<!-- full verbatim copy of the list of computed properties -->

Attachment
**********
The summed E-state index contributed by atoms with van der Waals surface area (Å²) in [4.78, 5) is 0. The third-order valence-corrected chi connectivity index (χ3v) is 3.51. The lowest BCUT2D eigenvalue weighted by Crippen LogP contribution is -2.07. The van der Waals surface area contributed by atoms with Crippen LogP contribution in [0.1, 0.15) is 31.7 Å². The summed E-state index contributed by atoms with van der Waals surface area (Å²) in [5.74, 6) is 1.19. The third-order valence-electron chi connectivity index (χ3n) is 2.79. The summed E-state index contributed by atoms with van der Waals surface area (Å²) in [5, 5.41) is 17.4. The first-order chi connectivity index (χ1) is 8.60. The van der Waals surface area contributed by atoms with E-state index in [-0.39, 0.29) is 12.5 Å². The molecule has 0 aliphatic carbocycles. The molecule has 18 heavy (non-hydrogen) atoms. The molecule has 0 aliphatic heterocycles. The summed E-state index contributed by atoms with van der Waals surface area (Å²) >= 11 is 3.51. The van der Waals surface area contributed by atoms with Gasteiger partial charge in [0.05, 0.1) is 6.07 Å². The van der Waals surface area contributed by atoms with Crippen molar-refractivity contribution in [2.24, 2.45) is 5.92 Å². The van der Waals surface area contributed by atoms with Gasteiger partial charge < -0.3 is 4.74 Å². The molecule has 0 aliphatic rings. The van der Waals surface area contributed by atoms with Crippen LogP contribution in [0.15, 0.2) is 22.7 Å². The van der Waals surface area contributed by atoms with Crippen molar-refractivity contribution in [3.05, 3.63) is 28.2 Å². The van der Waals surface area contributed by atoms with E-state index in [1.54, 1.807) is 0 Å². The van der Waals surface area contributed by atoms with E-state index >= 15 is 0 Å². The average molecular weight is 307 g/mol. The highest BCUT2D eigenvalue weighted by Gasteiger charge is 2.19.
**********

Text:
The summed E-state index contributed by atoms with van der Waals surface area (Å²) in [4.78, 5) is 0. The third-order valence-corrected chi connectivity index (χ3v) is 3.51. The lowest BCUT2D eigenvalue weighted by Crippen LogP contribution is -2.07. The van der Waals surface area contributed by atoms with Crippen LogP contribution in [0.1, 0.15) is 31.7 Å². The summed E-state index contributed by atoms with van der Waals surface area (Å²) in [5.74, 6) is 1.19. The third-order valence-electron chi connectivity index (χ3n) is 2.79. The summed E-state index contributed by atoms with van der Waals surface area (Å²) in [5, 5.41) is 17.4. The first-order chi connectivity index (χ1) is 8.60. The van der Waals surface area contributed by atoms with E-state index in [-0.39, 0.29) is 12.5 Å². The molecule has 0 aliphatic carbocycles. The molecule has 18 heavy (non-hydrogen) atoms. The molecule has 0 aliphatic heterocycles. The summed E-state index contributed by atoms with van der Waals surface area (Å²) >= 11 is 3.51. The van der Waals surface area contributed by atoms with Gasteiger partial charge in [0.05, 0.1) is 6.07 Å². The van der Waals surface area contributed by atoms with Crippen molar-refractivity contribution in [2.24, 2.45) is 5.92 Å². The van der Waals surface area contributed by atoms with Gasteiger partial charge < -0.3 is 4.74 Å². The molecule has 0 aliphatic rings. The van der Waals surface area contributed by atoms with Crippen LogP contribution in [0.15, 0.2) is 22.7 Å². The van der Waals surface area contributed by atoms with Crippen molar-refractivity contribution in [3.05, 3.63) is 28.2 Å². The van der Waals surface area contributed by atoms with E-state index in [1.54, 1.807) is 0 Å². The van der Waals surface area contributed by atoms with E-state index >= 15 is 0 Å². The average molecular weight is 307 g/mol. The highest BCUT2D eigenvalue weighted by Gasteiger charge is 2.19.